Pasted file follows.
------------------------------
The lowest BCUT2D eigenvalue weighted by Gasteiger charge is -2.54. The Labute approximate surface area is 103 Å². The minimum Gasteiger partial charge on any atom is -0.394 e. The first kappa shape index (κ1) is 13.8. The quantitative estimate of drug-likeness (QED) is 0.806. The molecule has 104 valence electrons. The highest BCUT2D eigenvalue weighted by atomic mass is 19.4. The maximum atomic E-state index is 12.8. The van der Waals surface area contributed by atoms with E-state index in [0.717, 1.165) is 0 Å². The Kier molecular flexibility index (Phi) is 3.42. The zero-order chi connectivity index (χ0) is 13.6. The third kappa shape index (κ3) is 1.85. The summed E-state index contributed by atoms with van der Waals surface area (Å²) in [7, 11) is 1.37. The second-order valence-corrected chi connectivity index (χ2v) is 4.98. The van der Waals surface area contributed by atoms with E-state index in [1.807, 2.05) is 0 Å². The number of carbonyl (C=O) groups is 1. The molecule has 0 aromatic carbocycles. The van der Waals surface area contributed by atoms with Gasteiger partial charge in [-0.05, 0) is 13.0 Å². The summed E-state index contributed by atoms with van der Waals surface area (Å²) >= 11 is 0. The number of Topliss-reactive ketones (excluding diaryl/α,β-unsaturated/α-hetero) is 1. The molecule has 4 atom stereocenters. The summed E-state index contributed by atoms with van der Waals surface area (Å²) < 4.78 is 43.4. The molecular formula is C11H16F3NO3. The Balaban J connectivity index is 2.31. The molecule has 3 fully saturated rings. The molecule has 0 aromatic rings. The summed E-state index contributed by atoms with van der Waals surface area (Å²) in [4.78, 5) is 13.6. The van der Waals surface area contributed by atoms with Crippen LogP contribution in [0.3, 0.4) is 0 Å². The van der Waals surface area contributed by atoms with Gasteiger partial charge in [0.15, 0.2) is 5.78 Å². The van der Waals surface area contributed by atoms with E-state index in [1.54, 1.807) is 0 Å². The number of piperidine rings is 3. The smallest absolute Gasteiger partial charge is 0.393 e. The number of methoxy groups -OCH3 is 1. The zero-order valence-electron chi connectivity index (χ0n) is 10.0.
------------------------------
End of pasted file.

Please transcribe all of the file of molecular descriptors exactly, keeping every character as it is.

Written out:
The lowest BCUT2D eigenvalue weighted by Gasteiger charge is -2.54. The Labute approximate surface area is 103 Å². The minimum Gasteiger partial charge on any atom is -0.394 e. The first kappa shape index (κ1) is 13.8. The quantitative estimate of drug-likeness (QED) is 0.806. The molecule has 104 valence electrons. The highest BCUT2D eigenvalue weighted by atomic mass is 19.4. The maximum atomic E-state index is 12.8. The van der Waals surface area contributed by atoms with E-state index in [0.717, 1.165) is 0 Å². The Kier molecular flexibility index (Phi) is 3.42. The zero-order chi connectivity index (χ0) is 13.6. The third kappa shape index (κ3) is 1.85. The summed E-state index contributed by atoms with van der Waals surface area (Å²) in [7, 11) is 1.37. The second-order valence-corrected chi connectivity index (χ2v) is 4.98. The van der Waals surface area contributed by atoms with E-state index in [1.807, 2.05) is 0 Å². The number of carbonyl (C=O) groups is 1. The molecule has 0 aromatic carbocycles. The van der Waals surface area contributed by atoms with Gasteiger partial charge in [-0.05, 0) is 13.0 Å². The summed E-state index contributed by atoms with van der Waals surface area (Å²) >= 11 is 0. The number of Topliss-reactive ketones (excluding diaryl/α,β-unsaturated/α-hetero) is 1. The molecule has 4 atom stereocenters. The summed E-state index contributed by atoms with van der Waals surface area (Å²) < 4.78 is 43.4. The molecular formula is C11H16F3NO3. The Balaban J connectivity index is 2.31. The molecule has 3 fully saturated rings. The molecule has 0 aromatic rings. The summed E-state index contributed by atoms with van der Waals surface area (Å²) in [4.78, 5) is 13.6. The van der Waals surface area contributed by atoms with Crippen LogP contribution in [0.3, 0.4) is 0 Å². The van der Waals surface area contributed by atoms with Gasteiger partial charge in [0.15, 0.2) is 5.78 Å². The van der Waals surface area contributed by atoms with E-state index in [1.54, 1.807) is 0 Å². The number of piperidine rings is 3. The smallest absolute Gasteiger partial charge is 0.393 e. The number of methoxy groups -OCH3 is 1. The zero-order valence-electron chi connectivity index (χ0n) is 10.0.